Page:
Rodriguez’s district is heavily Hispanic, but contains pockets of Republican strongholds in North Bexar County. Edwards’ district is the most Republican held by Democrat in Congress, but he’s held that seat through thick and thin since 1992.

Canseco’s victory last week prompted Cook’s Political Report to shift its rating of the 23rd district from “likely Democratic” to “lean Democratic.” Dave Wasserman, the publication’s House analyst, explains: “Republicans finally got the candidate they wanted here … I don’t base that alone on his ethnicity, he has a pretty solid business background and he has run here before in South Texas.”

“This district deceptively dangerous for Democrats because it took a very high Hispanic turnout to produce a very narrow win for Barack Obama in 2008,” Wasserman said, “I predict that the Hispanic share of the electorate will go down in 2010.”

CD-17, which Cook’s consistently rates “Lean Democratic,” is growing more and more Republican each year, and in an election cycle likely to be rough on Democrats, Wasserman predicts Edwards will face a tough fight to keep his seat. The National Republican Congressional Committee has long had Edwards in its sights: “Pete Sessions, the chair of the NRCC, considers it his unfinished business to defeat Chet Edwards,” Wasserman said.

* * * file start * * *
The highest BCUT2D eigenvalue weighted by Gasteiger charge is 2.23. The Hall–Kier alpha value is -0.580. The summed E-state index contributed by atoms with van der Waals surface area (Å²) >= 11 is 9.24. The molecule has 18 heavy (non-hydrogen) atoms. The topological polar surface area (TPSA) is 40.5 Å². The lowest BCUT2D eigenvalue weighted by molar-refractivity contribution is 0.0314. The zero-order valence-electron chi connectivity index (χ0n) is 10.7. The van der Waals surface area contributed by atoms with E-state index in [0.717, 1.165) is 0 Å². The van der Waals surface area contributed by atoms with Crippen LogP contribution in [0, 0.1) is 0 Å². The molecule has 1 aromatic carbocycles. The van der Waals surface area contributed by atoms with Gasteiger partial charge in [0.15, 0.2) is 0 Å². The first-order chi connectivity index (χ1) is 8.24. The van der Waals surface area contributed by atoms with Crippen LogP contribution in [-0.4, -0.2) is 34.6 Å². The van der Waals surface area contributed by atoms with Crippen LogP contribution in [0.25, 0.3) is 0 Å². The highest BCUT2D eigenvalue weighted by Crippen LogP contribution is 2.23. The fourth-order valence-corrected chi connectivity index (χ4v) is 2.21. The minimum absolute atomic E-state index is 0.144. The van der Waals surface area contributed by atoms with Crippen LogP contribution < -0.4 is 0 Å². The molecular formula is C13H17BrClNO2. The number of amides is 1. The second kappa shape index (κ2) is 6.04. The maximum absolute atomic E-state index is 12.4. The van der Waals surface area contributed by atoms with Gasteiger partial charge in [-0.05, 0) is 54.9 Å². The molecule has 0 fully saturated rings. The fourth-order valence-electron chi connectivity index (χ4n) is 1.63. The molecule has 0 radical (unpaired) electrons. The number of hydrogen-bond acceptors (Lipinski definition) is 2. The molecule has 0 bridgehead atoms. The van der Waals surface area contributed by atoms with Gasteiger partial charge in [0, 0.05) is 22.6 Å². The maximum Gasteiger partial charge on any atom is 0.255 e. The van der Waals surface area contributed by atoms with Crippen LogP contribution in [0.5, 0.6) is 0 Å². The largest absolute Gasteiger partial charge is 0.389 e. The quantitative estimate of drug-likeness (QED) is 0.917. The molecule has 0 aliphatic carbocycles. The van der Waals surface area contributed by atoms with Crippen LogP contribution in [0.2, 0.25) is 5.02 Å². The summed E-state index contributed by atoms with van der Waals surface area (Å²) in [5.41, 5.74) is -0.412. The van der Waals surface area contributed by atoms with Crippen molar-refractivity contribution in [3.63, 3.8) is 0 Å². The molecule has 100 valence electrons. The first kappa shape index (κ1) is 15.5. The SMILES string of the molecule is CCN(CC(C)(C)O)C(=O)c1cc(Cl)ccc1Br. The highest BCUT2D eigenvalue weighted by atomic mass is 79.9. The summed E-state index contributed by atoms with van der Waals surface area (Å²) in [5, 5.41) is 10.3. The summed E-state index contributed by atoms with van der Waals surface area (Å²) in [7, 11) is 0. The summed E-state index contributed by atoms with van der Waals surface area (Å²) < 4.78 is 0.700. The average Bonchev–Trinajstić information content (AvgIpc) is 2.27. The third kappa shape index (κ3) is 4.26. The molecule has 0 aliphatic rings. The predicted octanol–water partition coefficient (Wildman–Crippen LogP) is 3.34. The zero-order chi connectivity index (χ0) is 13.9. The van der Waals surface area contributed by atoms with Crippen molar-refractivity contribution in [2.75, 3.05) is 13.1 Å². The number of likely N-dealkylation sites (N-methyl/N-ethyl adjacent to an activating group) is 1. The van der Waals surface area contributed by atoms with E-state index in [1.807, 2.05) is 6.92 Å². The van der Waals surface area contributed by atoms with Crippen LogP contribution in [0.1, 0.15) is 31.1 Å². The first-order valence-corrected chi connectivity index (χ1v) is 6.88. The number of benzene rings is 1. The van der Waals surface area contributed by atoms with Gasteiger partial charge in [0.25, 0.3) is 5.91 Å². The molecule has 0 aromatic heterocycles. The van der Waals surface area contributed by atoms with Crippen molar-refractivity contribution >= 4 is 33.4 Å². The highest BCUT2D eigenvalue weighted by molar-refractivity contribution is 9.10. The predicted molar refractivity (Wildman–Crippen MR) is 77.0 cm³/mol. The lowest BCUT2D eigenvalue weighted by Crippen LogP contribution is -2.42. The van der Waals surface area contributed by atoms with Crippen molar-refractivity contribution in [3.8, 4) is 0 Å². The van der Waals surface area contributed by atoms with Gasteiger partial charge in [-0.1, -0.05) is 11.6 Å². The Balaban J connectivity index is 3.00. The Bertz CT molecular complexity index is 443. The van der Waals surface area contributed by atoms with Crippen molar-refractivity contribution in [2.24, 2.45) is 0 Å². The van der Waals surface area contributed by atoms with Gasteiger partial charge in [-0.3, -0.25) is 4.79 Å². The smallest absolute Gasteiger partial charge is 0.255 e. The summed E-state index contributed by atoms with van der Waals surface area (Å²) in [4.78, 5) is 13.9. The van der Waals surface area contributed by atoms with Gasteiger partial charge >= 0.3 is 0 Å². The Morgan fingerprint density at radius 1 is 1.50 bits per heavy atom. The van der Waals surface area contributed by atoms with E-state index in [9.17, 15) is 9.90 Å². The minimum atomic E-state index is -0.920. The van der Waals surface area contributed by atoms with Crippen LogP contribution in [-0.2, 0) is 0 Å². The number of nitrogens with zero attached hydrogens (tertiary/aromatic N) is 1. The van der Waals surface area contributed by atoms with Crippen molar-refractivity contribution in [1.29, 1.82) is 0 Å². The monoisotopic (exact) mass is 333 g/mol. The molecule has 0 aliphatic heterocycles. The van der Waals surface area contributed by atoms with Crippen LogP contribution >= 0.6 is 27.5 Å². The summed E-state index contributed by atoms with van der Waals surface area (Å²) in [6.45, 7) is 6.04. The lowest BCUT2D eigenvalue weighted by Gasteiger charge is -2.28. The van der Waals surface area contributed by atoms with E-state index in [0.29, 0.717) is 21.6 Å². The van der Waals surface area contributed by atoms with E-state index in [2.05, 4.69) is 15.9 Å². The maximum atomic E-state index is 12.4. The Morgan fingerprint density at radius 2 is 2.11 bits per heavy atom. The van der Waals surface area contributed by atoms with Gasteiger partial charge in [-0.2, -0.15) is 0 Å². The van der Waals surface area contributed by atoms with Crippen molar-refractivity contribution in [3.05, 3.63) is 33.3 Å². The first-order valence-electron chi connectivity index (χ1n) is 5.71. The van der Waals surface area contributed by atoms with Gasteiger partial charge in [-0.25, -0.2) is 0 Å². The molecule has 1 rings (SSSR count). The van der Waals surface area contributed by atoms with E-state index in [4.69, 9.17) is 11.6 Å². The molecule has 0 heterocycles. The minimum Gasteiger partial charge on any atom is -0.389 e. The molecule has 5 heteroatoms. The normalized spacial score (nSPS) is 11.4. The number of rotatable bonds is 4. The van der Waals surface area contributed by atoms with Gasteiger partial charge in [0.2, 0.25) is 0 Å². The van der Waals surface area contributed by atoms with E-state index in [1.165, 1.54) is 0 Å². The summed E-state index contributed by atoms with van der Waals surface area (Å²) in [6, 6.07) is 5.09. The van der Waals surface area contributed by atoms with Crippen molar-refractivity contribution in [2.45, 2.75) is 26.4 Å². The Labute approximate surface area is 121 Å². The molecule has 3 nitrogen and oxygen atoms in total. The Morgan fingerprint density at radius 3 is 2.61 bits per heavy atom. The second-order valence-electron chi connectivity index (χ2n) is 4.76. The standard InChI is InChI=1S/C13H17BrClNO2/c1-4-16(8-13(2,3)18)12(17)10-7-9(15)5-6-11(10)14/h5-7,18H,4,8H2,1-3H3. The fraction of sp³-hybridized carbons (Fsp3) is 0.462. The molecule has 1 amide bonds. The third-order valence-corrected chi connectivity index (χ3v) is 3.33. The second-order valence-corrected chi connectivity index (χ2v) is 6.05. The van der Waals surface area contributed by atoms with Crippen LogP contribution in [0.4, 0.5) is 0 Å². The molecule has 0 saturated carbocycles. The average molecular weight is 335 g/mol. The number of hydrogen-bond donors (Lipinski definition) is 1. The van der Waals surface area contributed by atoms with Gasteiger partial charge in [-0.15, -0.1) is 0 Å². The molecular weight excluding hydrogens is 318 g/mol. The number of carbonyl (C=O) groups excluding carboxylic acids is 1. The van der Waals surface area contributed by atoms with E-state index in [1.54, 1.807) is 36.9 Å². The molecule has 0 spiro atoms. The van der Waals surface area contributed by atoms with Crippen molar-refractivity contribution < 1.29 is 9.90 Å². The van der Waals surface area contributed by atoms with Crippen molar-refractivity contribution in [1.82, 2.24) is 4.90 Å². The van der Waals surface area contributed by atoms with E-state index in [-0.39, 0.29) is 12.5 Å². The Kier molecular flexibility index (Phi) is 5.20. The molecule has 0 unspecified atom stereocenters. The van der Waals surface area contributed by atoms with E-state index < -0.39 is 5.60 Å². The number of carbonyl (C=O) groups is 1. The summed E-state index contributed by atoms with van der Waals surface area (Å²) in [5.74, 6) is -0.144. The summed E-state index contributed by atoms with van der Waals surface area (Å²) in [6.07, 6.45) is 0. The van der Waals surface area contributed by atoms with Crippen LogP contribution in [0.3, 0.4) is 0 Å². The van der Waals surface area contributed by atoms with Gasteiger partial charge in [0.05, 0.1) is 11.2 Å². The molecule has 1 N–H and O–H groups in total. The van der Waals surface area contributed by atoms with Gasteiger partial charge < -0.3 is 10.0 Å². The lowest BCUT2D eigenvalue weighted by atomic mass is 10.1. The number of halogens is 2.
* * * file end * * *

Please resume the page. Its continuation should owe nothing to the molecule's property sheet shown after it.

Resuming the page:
The Week in the Rearview Mirror

A new rule from the Texas Ethics Commission, written in response to the U.S. Supreme Court’s recent Citizens United case, says corporations can spend money in elections but have to disclose where that money comes from. Current law still prohibits corporations and labor unions from donating directly to candidates. Watchdog groups say the rule might not cover trade associations and “political ‘front’ groups” to disclose donors. They're thinking of (some of them, anyhow) of outfits like the Texas Association of Business, which famously teamed with then-U.S. House Majority Leader Tom Delay’s political action committee to run ads against Democrats to help wrest the state House from Democratic control in 2002.